Co-operative learning: A Standard for High Achievement

By R Bruce Williams
Hawker Brownlow Education, 2002

Reviewed by Sue Buchanan

Teachers searching for a mix of strategies to promote high-order literacy in the classroom will find this book very doable: it instructs you stage by stage how to start and move on in working with groups rather than letting you dive in at the deep end, hoping to swim.

It takes time to implement cooperative learning groups in classes. Author Bruce Williams suggests that, first, staff should have intensive training in developing the groups as well as the materials and assignment style for the groups.

As a traditional teacher, I found compelling Williams’ explanations — delivered in simple FAQ-style on pages 21–22 — about the advantages of using cooperative learning groups instead of traditional teaching methods.

I was pleased with the results of trying mixed intelligence grouping to utilise “the strengths and gifts” from within each group to “experience the value of diversity”.

Another valuable tool is the “business card” model in which Williams suggests moving from “pair and share” to group discussion. This way, employing his suggested methods, the participants are in possession of the background knowledge needed to dialogue productively in the larger group discussion session. What a great idea for a book study.

Specific roles are set for the students within the group. This strategy permits each member to try different roles and to learn to operate as a team member with an expectation of success in each role.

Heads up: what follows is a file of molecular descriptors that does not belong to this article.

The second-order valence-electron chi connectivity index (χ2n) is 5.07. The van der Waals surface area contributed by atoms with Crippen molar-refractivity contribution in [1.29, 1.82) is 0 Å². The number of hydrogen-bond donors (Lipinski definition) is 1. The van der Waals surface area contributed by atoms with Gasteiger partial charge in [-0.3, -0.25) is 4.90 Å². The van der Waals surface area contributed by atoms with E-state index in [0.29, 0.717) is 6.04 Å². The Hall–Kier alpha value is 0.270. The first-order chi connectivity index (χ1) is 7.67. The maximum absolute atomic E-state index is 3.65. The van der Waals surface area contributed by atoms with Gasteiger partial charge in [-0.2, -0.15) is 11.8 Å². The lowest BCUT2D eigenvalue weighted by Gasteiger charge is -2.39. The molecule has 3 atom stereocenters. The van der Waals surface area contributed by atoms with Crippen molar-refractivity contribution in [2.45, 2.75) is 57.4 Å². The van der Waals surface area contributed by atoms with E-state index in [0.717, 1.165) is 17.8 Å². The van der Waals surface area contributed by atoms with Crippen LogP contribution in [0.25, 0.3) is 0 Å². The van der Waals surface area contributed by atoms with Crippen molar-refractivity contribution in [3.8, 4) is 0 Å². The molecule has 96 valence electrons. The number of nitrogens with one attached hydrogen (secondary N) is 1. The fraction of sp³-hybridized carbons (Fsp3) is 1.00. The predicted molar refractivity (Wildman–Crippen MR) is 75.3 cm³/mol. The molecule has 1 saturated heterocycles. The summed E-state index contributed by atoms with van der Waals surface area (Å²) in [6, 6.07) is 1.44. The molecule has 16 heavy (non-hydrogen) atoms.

In this compact book, just 68 pages long, Williams gives good advice on how to start in pairs then move to fours; how to phrase questions in higher order thinking terms by demonstrating two styles of posed questions, and how to obtain better results from your interlocutory style — something we teachers often neglect in our haste to have the students perform the task.

Williams uses user-friendly ideas that fit the real world and are achievable with time, practice and training of both staff and students. Among the many and varied ideas are very practical notes to use in class settings: for example, the suggestion about TTYPA (Turn To Your Partner And …) “recite five things they remember from …” (the book, video, or discussion). His ideas and tips are all very doable.

Williams goes on to speak about:

  • elevating students from timid to “confident to assume leadership roles”
  • how to generate consensus
  • team-building
  • communication
  • improving social skills.

    The book gives teachers the backing we need to become proficient in the methods he suggests, and will enhance the education of your students.

  • Williams says, “The opportunity to interact responsibly with peers makes sense to students.” I would add that it also makes sense for their future opportunities in life.

    Sue Buchanan teaches at Nambucca Heads PS.